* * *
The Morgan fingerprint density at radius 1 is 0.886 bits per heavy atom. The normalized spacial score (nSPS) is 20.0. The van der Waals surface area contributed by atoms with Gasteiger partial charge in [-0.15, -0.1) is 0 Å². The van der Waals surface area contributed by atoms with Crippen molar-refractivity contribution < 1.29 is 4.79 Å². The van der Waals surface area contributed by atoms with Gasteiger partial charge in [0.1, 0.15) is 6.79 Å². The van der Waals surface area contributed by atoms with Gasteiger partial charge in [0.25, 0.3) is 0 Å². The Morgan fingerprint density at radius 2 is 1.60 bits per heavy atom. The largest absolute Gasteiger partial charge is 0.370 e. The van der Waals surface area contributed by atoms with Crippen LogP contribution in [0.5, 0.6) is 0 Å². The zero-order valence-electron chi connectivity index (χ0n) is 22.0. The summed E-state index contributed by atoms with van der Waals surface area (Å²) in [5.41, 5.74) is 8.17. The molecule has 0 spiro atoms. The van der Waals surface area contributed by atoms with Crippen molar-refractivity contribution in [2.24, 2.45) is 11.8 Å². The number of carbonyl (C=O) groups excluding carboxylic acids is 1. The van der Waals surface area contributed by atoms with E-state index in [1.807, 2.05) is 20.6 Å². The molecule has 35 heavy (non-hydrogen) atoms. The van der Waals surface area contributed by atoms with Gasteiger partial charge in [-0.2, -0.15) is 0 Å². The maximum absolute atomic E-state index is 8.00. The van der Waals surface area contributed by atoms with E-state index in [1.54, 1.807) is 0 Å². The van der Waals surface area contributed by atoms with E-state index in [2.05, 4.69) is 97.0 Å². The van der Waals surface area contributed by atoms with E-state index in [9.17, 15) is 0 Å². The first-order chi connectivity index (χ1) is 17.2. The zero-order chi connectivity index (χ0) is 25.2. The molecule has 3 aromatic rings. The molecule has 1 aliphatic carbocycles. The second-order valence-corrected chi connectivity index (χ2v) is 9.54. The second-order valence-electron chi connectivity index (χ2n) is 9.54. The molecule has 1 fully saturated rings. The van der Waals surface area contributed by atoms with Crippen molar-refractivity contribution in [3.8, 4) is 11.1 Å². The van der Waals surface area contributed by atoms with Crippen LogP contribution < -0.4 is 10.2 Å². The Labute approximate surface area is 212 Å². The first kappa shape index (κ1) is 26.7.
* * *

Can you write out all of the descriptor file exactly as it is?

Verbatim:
The Morgan fingerprint density at radius 1 is 0.886 bits per heavy atom. The normalized spacial score (nSPS) is 20.0. The van der Waals surface area contributed by atoms with Gasteiger partial charge in [-0.15, -0.1) is 0 Å². The van der Waals surface area contributed by atoms with Crippen molar-refractivity contribution < 1.29 is 4.79 Å². The van der Waals surface area contributed by atoms with Gasteiger partial charge in [0.1, 0.15) is 6.79 Å². The van der Waals surface area contributed by atoms with Gasteiger partial charge in [0.25, 0.3) is 0 Å². The Morgan fingerprint density at radius 2 is 1.60 bits per heavy atom. The largest absolute Gasteiger partial charge is 0.370 e. The van der Waals surface area contributed by atoms with Crippen LogP contribution in [0.5, 0.6) is 0 Å². The zero-order valence-electron chi connectivity index (χ0n) is 22.0. The summed E-state index contributed by atoms with van der Waals surface area (Å²) in [5.41, 5.74) is 8.17. The molecule has 0 spiro atoms. The van der Waals surface area contributed by atoms with Crippen molar-refractivity contribution in [2.24, 2.45) is 11.8 Å². The number of carbonyl (C=O) groups excluding carboxylic acids is 1. The van der Waals surface area contributed by atoms with E-state index in [1.807, 2.05) is 20.6 Å². The molecule has 35 heavy (non-hydrogen) atoms. The van der Waals surface area contributed by atoms with Gasteiger partial charge in [-0.2, -0.15) is 0 Å². The maximum absolute atomic E-state index is 8.00. The van der Waals surface area contributed by atoms with E-state index in [1.54, 1.807) is 0 Å². The van der Waals surface area contributed by atoms with E-state index in [2.05, 4.69) is 97.0 Å². The van der Waals surface area contributed by atoms with E-state index in [9.17, 15) is 0 Å². The first-order chi connectivity index (χ1) is 17.2. The zero-order chi connectivity index (χ0) is 25.2. The molecule has 3 aromatic rings. The molecule has 1 aliphatic carbocycles. The second-order valence-corrected chi connectivity index (χ2v) is 9.54. The second-order valence-electron chi connectivity index (χ2n) is 9.54. The molecule has 1 fully saturated rings. The van der Waals surface area contributed by atoms with Crippen molar-refractivity contribution in [3.8, 4) is 11.1 Å². The van der Waals surface area contributed by atoms with Crippen LogP contribution < -0.4 is 10.2 Å². The Labute approximate surface area is 212 Å². The first kappa shape index (κ1) is 26.7.